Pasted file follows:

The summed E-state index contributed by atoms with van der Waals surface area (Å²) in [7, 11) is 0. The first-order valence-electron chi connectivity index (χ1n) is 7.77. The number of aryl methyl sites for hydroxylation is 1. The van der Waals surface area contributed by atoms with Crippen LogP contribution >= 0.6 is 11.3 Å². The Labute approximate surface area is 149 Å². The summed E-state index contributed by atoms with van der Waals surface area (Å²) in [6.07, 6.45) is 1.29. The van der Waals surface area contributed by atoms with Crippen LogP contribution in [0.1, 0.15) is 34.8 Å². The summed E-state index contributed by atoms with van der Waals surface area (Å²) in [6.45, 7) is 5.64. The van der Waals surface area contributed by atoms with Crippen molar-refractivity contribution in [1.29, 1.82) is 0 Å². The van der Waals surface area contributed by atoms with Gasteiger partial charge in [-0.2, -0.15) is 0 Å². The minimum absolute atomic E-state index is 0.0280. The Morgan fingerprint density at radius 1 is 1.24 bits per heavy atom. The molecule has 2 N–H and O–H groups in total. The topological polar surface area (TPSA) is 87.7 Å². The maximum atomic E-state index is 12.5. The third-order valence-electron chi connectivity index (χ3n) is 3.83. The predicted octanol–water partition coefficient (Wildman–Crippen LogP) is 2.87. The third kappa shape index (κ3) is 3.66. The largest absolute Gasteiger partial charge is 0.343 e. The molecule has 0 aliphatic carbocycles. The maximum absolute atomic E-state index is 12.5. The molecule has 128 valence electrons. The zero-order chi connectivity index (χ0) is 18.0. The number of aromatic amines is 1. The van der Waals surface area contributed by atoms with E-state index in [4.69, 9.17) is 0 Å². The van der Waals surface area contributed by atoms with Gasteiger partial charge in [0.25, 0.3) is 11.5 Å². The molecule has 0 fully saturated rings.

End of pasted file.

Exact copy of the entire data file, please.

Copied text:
The summed E-state index contributed by atoms with van der Waals surface area (Å²) in [7, 11) is 0. The first-order valence-electron chi connectivity index (χ1n) is 7.77. The number of aryl methyl sites for hydroxylation is 1. The van der Waals surface area contributed by atoms with Crippen LogP contribution >= 0.6 is 11.3 Å². The Labute approximate surface area is 149 Å². The summed E-state index contributed by atoms with van der Waals surface area (Å²) in [6.07, 6.45) is 1.29. The van der Waals surface area contributed by atoms with Crippen LogP contribution in [0.1, 0.15) is 34.8 Å². The summed E-state index contributed by atoms with van der Waals surface area (Å²) in [6.45, 7) is 5.64. The van der Waals surface area contributed by atoms with Crippen molar-refractivity contribution in [1.29, 1.82) is 0 Å². The van der Waals surface area contributed by atoms with Gasteiger partial charge in [-0.2, -0.15) is 0 Å². The minimum absolute atomic E-state index is 0.0280. The Morgan fingerprint density at radius 1 is 1.24 bits per heavy atom. The molecule has 2 N–H and O–H groups in total. The topological polar surface area (TPSA) is 87.7 Å². The maximum atomic E-state index is 12.5. The third-order valence-electron chi connectivity index (χ3n) is 3.83. The predicted octanol–water partition coefficient (Wildman–Crippen LogP) is 2.87. The third kappa shape index (κ3) is 3.66. The largest absolute Gasteiger partial charge is 0.343 e. The molecule has 0 aliphatic carbocycles. The maximum absolute atomic E-state index is 12.5. The molecule has 128 valence electrons. The zero-order chi connectivity index (χ0) is 18.0. The number of aromatic amines is 1. The van der Waals surface area contributed by atoms with E-state index in [4.69, 9.17) is 0 Å². The van der Waals surface area contributed by atoms with Gasteiger partial charge in [0.25, 0.3) is 11.5 Å². The molecule has 0 fully saturated rings.